Practical ASP.NET

Getting Files To and From the Server

The FileUpload control and the ASP.NET Response object let you move files between the browser and the server. And moving in each direction just requires a few lines of code.

On occasion, what the user enters into the controls on the page isn't enough -- sometimes the user needs to give you a complete file. The reverse is also true: Sometimes sending the user a page isn't enough: you need to get a whole file down to the user's computer.

Moving Files to the Service
To get a file to the server you need to add an input tag of type file to your page. In ASP.NET 2.0 the FileUpload server-side control does just that:

‹input type="file" name="FileUpload1" id=" FileUpload1" /›

When the user uses the FileUpload control in the browser, the browser opens up a file dialog that lets the user select the file to upload. The file is not, however, uploaded until the user submits the page. At that point, on IIS, the file is uploaded to a quarantine area.

Back on the server, the FileUpload control doesn't fire an event on the server when it's used in the browser -- it has no equivalent to a Button's Click event. Instead, to determine if the user used the control to upload a file, you have to check the control's HasFile property, as this example does:

If Me.FileUpload1.HasFile Then
End If

If a file was uploaded, you'll want to move the file out of the quarantine area. You can use either the control's SaveAs method (which allows you to save the file to physical path on the hard disk) or read the file byte by byte through the control's FileContent property (which is a stream). You can retrieve the name that the file had on the user's disk from the control's FileName property.

This example converts the filename to a physical path in the website using the Server object's MapPath method and the FileName property:

If Me.FileUpload1.HasFile Then
Me.FileUpload1.SaveAs( _
Server.MapPath( System.IO.Path.GetFileName(
Me.FileUpload1.FileName)))
End If

Of course, you want to protect yourself from saving malicious files to your server. You can use the ContentType on the control's PostedFile property to check the MIME type of the file. This code checks that the file being uploaded is a text file:

If Me.FileUpload1.HasFile AndAlso _
Me.FileUpload1.PostedFile.ContentType = "text/plain" Then

Finally, you want to protect yourself from denial of service attacks. These attacks can take two forms: uploading really, really large files or uploading standard sized files really, really slowly. You can cut off both attacks by specifying a maximum file size and upload time in your web.config file with the httpRuntime element.

This example limits files to 1024 kilobytes (one megabyte) in size and uploads to five minutes (300 seconds) in duration:

   ‹httpruntime maxrequestlength="1024" executiontimeout="300"›‹/httpruntime›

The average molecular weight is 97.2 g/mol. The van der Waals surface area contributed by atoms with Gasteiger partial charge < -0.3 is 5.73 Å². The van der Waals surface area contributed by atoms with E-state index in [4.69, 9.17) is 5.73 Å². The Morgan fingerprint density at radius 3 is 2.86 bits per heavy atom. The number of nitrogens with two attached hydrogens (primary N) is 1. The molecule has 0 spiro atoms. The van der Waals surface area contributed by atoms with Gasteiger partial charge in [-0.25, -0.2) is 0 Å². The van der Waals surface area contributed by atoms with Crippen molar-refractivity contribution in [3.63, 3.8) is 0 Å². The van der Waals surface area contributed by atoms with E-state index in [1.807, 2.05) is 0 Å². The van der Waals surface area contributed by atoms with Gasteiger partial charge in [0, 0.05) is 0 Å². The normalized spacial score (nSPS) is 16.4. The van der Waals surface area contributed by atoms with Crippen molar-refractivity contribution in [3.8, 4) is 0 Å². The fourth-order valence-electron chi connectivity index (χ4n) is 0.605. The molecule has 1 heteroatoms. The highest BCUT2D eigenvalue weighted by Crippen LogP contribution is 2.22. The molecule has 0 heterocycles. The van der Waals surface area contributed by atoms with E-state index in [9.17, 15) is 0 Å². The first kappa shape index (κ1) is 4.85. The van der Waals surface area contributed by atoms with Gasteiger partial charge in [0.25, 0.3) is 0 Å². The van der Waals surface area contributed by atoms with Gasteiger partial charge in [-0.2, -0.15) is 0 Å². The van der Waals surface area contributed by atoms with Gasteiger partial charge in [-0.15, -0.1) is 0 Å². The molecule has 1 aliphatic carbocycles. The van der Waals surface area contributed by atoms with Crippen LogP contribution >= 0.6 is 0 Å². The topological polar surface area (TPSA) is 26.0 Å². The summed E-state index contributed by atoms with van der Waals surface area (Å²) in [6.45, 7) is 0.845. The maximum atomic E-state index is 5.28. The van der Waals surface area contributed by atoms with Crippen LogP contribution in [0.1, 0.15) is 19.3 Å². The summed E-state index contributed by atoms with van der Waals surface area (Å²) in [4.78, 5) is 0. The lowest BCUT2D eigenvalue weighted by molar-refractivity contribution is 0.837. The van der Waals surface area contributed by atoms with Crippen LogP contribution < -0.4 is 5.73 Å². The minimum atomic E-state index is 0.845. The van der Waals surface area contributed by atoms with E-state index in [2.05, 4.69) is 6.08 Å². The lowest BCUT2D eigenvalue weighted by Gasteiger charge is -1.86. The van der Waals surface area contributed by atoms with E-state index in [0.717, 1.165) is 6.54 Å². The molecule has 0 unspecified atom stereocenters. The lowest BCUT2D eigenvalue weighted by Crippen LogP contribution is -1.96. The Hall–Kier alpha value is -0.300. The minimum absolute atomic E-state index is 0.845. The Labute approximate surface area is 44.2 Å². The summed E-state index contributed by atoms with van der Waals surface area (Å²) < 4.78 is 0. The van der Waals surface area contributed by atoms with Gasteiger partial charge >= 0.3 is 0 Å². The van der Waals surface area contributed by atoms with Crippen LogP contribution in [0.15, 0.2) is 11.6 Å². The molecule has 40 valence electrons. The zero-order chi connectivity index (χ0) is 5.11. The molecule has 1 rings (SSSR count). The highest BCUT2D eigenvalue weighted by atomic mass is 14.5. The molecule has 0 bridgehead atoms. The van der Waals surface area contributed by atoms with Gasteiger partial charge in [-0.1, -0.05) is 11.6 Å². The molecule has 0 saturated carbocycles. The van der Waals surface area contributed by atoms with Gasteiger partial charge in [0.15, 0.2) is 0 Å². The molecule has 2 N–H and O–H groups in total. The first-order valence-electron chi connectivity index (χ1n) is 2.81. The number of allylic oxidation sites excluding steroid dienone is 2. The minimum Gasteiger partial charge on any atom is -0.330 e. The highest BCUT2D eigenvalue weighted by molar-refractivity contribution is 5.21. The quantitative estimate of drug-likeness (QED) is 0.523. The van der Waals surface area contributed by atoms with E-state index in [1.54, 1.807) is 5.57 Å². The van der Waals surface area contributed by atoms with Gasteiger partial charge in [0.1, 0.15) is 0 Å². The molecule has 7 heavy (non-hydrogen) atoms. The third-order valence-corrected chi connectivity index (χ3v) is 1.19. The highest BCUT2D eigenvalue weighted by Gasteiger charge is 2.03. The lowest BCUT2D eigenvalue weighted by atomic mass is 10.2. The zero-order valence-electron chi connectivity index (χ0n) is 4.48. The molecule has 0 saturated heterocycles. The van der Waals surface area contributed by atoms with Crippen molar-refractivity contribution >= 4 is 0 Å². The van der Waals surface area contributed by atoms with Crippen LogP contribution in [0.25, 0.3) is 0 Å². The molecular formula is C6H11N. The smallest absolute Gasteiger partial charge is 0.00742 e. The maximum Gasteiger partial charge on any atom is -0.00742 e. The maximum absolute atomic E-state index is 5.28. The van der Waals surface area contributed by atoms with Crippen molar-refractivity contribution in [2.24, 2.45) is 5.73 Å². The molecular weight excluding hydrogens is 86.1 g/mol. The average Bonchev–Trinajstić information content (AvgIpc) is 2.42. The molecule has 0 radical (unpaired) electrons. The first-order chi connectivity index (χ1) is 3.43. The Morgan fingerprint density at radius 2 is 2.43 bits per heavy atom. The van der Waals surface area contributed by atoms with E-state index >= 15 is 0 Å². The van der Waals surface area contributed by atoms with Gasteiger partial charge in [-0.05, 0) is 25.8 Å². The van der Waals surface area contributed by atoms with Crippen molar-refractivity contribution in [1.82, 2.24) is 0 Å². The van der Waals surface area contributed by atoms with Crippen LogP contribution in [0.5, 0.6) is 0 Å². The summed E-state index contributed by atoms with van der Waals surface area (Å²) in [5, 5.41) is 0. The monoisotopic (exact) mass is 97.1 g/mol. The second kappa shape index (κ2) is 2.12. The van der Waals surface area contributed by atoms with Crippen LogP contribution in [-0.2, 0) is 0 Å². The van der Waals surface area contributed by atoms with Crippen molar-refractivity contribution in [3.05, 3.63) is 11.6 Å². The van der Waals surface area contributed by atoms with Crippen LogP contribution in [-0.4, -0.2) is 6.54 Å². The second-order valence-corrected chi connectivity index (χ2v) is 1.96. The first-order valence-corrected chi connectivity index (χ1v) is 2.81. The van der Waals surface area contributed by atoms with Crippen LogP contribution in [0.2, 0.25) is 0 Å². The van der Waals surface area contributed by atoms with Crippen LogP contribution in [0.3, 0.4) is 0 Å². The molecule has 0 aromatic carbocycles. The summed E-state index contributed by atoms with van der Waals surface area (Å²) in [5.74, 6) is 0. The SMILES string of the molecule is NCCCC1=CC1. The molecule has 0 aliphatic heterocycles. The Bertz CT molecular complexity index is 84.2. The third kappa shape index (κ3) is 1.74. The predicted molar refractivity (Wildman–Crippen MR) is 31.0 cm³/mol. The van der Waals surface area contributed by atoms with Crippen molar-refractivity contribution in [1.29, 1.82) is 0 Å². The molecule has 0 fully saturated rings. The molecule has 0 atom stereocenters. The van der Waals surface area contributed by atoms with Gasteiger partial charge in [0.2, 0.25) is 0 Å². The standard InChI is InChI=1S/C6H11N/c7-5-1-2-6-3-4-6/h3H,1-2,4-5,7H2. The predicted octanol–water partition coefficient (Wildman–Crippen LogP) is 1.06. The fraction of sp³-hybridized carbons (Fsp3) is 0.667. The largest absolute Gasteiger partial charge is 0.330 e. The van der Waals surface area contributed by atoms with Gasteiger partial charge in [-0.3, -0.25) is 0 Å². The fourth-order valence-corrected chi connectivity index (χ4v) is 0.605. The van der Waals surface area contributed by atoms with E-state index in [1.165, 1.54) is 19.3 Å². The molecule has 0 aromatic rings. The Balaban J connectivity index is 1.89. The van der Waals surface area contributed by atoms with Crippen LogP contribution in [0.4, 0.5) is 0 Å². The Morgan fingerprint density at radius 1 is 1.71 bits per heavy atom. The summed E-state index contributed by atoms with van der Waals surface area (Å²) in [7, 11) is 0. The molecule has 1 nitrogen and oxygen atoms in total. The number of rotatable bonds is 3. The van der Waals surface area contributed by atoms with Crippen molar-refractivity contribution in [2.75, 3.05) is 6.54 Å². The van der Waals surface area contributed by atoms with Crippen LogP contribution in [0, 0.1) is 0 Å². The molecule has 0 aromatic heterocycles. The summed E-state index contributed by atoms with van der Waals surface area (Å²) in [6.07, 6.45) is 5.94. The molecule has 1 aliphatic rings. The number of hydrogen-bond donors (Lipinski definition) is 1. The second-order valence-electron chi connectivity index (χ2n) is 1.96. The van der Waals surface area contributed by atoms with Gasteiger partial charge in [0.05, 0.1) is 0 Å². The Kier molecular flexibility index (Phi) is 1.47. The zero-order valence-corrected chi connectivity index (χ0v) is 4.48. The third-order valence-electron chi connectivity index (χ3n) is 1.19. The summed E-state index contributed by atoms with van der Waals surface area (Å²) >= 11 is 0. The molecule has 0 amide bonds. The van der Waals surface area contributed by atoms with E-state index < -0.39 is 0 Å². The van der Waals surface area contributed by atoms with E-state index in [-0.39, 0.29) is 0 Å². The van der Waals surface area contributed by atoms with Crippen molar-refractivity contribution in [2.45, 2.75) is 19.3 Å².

Getting Files to the Client
I suspect that there are probably several ways that you can send files to the client. However, I've been using a mechanism based around the Response object since I started programming way back in ASP.

Fundamentally, instead of returning HTML text to the client, I send some other form of data. As part of sending the data to the client, I tell the browser what kind of data I'm sending and force the browser to open a File Download dialog box.

I first convert the data into a byte array. This example assumes the output is in a string called Exportdata:

Dim abytOutput() As Byte
abytOutput = (New System.Text.UTF8Encoding).GetBytes(ExportData)

Now that I have a byte array, I use the Response object for the page to set the ContentType of what I'm sending to the client. In this example, I set the ContentType to "text/csv" after clearing the buffer:

Response.ClearContent()
Response.ContentType = "text/csv"

My next step is to add a Content-Disposition header to my output. This will cause the browser to display the File Download dialog with a default file name. This example sets the file's default name to "MyFile.csv" after clearing any existing headers:

Response.ClearHeaders()
Response.AddHeader("Content-Disposition",
"attachment;filename=MyFile.csv;")

Finally, I write the byte array to the client using the Response object's OutputStream property. The Write method accepts the byte array, a start point and an end point. Typically, I start in position zero and write all the bytes in the array as in the following example. After sending the content to the client, I flush the output buffer and close the stream:

Response.OutputStream.Write(abytOutput, 0, abytOutput.Length)
Response.Flush()
Response.Close()

With the FileUpload control and the Response object, you can move files in both directions: up to the server and down to the client.

About the Author

Peter Vogel is a system architect and principal in PH&V Information Services. PH&V provides full-stack consulting from UX design through object modeling to database design. Peter tweets about his VSM columns with the hashtag #vogelarticles. His blog posts on user experience design can be found at http://blog.learningtree.com/tag/ui/.

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